It’s good business to welcome employees across all dimensions of diversity — including race, gender, socioeconomic status, language and national origin, sexual orientation, and gender identity. But how do you communicate that commitment to stakeholders and shareholders? Even more important, what can you do to hold your company accountable for diversity commitments? A thorough diversity, equity, and inclusion statement can serve both purposes.
Your diversity, equity, and inclusion (DEI) statement can send a powerful message about company priorities, often evoking positive reactions in clients, consumers, and candidates. Yet, despite the benefits, many companies don’t advertise their commitment to diversity, equity, and inclusion. Only 13 percent of respondents to joint research from ICIMS and Talent Board include a DEI mission statement on their careers site.
But simply posting a one-size-fits-all statement isn’t enough: Your statement must be candid and specific enough to demonstrate where your company stands now, where you’d like to go — and how you plan to get there.
Leadership’s lack of commitment to diversity, equity, and inclusion leaves employees consistently underwhelmed. For three years, respondents to an Accenture survey have ranked their leaders’ efforts as mediocre at best. A good DEI statement provides a roadmap for change and holds leaders accountable for making it happen.
Here’s how to write an effective diversity, equity, and inclusion statement that attracts candidates and consumers while driving positive change within your company.
What Is a Diversity, Equity, and Inclusion Statement?
Companies often write diversity, equity, and inclusion statements only to use them as marketing documents. While these statements are essential to employer branding, that shouldn’t be their primary purpose. When written and implemented well your DEI statement can be a strategic driver of change.
Why Does Your Company Need a DEI Statement?
DEI statements serve two critical purposes at your company. The more common use is to broadcast your commitment to diversity and inclusion in the workplace to both current and potential clients, consumers, and employees.
The second use is less common — to align your commitment to diversity, equity, and inclusion with your overall business strategy. Your statement itself can (and should) function as a roadmap that provides direction and a plan for guiding your company to meet its goals.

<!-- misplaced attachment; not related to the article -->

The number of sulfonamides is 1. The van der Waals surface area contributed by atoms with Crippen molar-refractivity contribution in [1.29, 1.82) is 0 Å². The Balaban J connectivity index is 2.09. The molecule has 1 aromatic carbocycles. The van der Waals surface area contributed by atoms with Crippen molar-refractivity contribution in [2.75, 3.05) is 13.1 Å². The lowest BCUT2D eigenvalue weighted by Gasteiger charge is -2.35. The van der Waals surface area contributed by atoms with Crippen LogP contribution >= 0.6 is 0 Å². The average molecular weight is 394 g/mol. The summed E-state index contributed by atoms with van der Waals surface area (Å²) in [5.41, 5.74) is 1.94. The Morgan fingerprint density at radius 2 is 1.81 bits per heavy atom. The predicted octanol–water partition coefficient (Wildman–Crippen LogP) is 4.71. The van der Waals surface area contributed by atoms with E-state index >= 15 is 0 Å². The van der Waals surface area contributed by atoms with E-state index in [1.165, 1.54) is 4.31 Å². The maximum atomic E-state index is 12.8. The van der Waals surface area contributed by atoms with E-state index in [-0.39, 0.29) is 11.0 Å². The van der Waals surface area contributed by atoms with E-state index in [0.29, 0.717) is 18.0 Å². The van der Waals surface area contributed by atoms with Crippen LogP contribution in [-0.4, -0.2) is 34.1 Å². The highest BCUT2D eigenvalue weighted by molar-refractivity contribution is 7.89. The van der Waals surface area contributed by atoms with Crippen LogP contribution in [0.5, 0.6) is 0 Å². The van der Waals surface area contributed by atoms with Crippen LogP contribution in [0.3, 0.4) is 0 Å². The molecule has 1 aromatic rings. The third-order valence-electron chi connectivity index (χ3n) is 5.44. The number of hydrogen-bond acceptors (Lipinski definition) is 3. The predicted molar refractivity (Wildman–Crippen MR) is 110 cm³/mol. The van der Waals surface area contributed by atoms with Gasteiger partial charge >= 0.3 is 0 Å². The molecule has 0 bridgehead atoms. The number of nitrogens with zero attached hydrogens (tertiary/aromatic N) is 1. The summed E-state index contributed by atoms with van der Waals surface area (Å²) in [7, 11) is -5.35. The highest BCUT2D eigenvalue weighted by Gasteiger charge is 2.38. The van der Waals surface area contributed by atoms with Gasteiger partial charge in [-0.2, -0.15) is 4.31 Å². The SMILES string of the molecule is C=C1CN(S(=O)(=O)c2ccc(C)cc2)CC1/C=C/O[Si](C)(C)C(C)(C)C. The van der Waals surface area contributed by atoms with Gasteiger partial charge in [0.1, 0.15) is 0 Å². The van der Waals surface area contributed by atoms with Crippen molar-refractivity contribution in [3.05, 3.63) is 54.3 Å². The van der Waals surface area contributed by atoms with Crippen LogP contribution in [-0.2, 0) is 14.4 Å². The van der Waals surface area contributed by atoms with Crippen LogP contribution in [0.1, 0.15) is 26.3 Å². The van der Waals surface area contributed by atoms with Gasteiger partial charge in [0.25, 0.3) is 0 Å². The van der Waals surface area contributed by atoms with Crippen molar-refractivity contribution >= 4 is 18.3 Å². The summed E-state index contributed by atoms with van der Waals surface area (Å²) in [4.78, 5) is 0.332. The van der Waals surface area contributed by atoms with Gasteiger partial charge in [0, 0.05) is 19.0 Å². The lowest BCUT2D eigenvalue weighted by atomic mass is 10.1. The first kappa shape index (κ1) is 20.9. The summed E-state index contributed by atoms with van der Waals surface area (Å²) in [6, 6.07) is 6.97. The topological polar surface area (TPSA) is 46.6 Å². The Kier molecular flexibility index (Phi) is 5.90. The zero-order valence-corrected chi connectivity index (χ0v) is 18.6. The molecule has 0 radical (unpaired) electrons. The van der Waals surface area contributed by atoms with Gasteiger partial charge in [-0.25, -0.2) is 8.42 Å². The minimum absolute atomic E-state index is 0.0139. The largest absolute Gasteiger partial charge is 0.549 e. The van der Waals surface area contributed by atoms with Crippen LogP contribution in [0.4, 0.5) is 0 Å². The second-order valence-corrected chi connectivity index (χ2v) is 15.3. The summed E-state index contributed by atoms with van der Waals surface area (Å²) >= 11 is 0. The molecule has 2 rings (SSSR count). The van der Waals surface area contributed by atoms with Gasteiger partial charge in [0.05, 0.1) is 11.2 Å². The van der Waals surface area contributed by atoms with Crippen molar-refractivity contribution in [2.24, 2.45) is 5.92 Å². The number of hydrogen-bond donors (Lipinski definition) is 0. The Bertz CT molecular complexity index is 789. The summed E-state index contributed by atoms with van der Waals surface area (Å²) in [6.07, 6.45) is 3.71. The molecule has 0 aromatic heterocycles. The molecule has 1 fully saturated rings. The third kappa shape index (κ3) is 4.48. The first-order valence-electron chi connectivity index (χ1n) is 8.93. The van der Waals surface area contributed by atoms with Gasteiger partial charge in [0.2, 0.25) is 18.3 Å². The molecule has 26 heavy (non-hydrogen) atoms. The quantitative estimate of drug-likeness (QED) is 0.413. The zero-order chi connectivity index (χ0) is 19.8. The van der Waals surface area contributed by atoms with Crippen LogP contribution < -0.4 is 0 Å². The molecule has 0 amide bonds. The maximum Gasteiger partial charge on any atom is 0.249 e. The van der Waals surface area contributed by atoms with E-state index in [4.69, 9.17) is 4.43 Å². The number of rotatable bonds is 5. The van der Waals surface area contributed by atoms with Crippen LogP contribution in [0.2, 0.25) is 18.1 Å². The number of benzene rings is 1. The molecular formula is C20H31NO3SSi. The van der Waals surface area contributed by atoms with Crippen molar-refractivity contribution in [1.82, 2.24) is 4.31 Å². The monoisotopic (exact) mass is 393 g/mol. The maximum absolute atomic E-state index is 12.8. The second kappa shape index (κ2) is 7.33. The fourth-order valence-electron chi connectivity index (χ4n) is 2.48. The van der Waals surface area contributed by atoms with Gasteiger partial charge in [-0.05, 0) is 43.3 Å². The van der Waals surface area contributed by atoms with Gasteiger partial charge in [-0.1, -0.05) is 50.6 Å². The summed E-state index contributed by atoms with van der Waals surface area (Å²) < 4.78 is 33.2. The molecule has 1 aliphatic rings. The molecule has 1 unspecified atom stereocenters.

What Goes Into Your DEI Statement?
Before sitting down to write your DEI statement, consider what you need to include to demonstrate your commitment. Positive sentiments alone don’t move the needle, so you need to be prepared to back up your words with actions.
Your statement should provide diversity, equity, and inclusion definitions for your culture. It should connect DEI to your specific mission, vision, and values, and demonstrate what living your DEI statement looks like in real life.
A good DEI statement includes the current state of diversity, equity, and inclusion. The truth can be hard to admit if your company isn’t in a good place, but it’s essential to be transparent about where you are now. It’s OK to admit that you’re a work in progress as long as you’re genuinely taking steps to change.
This process will require you to assemble current and accurate workforce data to determine demographic information, such as the number of women and members of other underrepresented groups in leadership positions.
Your DEI statement must also include where you want to go. Consider what an ideal internal culture looks like and set some metrics for change. For example, many companies have committed to diversifying their boards and leadership while establishing specific, time-bound targets to reach. Sharing these metrics allows shareholders to hold you accountable and helps you ensure DEI remains a priority.
What Should You Avoid Including In Your DEI Statement?
The worst step you could take would be to draft a DEI statement that you don’t intend to uphold. DEI statements are integral to bringing your vision for diversity, equity, inclusion, and belonging to life within your company culture. If you’re writing this as an act of self-promotion, then it’s better not to write one at all.
Leave any pandering and performative commitments out of your DEI statement. Your workforce and the public can spot when you aren’t being earnest. Donating to an external cause or charity is a great thing to do. Still, it can come across as hollow if you aren’t devoting any budget to fixing the internal problems employees experience daily.
Don’t make any commitments your company isn’t willing to back up with a budget. Committing with no effort to follow through will completely undermine any trust shareholders and stakeholders have in you. It’s OK if you don’t meet every goal immediately, but you need to demonstrate that you did your best to achieve them.
How to Write the Best Diversity, Equity, and Inclusion Statement For Your Organization
You can’t simply copy and paste another company’s diversity, equity, and inclusion statement and expect results. Another company’s DEI statement may inspire great things for that organization but won’t be functional for your company and culture.
Follow these steps to write a DEI statement that drives sustainable change in your workforce.
Look To Your Mission, Vision, and Values
If you want your statement to open the door for change at your company, embed diversity, equity, and inclusion into your business strategy. To do that, align your statement with your big-picture mission, vision, and values.
Start by reviewing your foundational documents. Consider these questions as you draft your statement: